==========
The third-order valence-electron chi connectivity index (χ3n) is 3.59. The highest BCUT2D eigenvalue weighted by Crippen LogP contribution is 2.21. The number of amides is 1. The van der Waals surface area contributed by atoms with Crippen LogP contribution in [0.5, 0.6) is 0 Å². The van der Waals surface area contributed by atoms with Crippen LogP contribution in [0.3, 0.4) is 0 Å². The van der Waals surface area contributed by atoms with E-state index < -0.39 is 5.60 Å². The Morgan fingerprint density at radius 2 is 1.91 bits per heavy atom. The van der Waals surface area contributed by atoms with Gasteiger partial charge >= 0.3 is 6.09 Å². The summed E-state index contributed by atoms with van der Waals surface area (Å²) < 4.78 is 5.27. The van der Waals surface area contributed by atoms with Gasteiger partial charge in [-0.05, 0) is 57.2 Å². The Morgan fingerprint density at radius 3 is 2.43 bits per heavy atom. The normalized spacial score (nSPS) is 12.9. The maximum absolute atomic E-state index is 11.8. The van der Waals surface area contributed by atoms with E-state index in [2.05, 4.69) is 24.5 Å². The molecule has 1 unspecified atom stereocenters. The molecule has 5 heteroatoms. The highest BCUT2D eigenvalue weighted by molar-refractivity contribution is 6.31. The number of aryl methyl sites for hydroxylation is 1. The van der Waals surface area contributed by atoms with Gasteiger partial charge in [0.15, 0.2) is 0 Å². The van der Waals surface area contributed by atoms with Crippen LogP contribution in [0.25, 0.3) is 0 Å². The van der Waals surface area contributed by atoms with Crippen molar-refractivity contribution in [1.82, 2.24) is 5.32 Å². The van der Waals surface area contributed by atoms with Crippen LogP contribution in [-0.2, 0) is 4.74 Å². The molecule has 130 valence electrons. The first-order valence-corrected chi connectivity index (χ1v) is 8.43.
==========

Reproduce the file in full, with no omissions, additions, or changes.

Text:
The third-order valence-electron chi connectivity index (χ3n) is 3.59. The highest BCUT2D eigenvalue weighted by Crippen LogP contribution is 2.21. The number of amides is 1. The van der Waals surface area contributed by atoms with Crippen LogP contribution in [0.5, 0.6) is 0 Å². The van der Waals surface area contributed by atoms with Crippen LogP contribution in [0.3, 0.4) is 0 Å². The van der Waals surface area contributed by atoms with E-state index < -0.39 is 5.60 Å². The Morgan fingerprint density at radius 2 is 1.91 bits per heavy atom. The van der Waals surface area contributed by atoms with Gasteiger partial charge >= 0.3 is 6.09 Å². The summed E-state index contributed by atoms with van der Waals surface area (Å²) < 4.78 is 5.27. The van der Waals surface area contributed by atoms with Gasteiger partial charge in [-0.05, 0) is 57.2 Å². The Morgan fingerprint density at radius 3 is 2.43 bits per heavy atom. The normalized spacial score (nSPS) is 12.9. The maximum absolute atomic E-state index is 11.8. The van der Waals surface area contributed by atoms with E-state index in [2.05, 4.69) is 24.5 Å². The molecule has 1 unspecified atom stereocenters. The molecule has 5 heteroatoms. The highest BCUT2D eigenvalue weighted by molar-refractivity contribution is 6.31. The number of aryl methyl sites for hydroxylation is 1. The van der Waals surface area contributed by atoms with Gasteiger partial charge in [0.15, 0.2) is 0 Å². The van der Waals surface area contributed by atoms with Crippen LogP contribution in [0.25, 0.3) is 0 Å². The van der Waals surface area contributed by atoms with Crippen molar-refractivity contribution in [1.82, 2.24) is 5.32 Å². The van der Waals surface area contributed by atoms with Crippen LogP contribution in [-0.2, 0) is 4.74 Å². The molecule has 130 valence electrons. The first-order valence-corrected chi connectivity index (χ1v) is 8.43.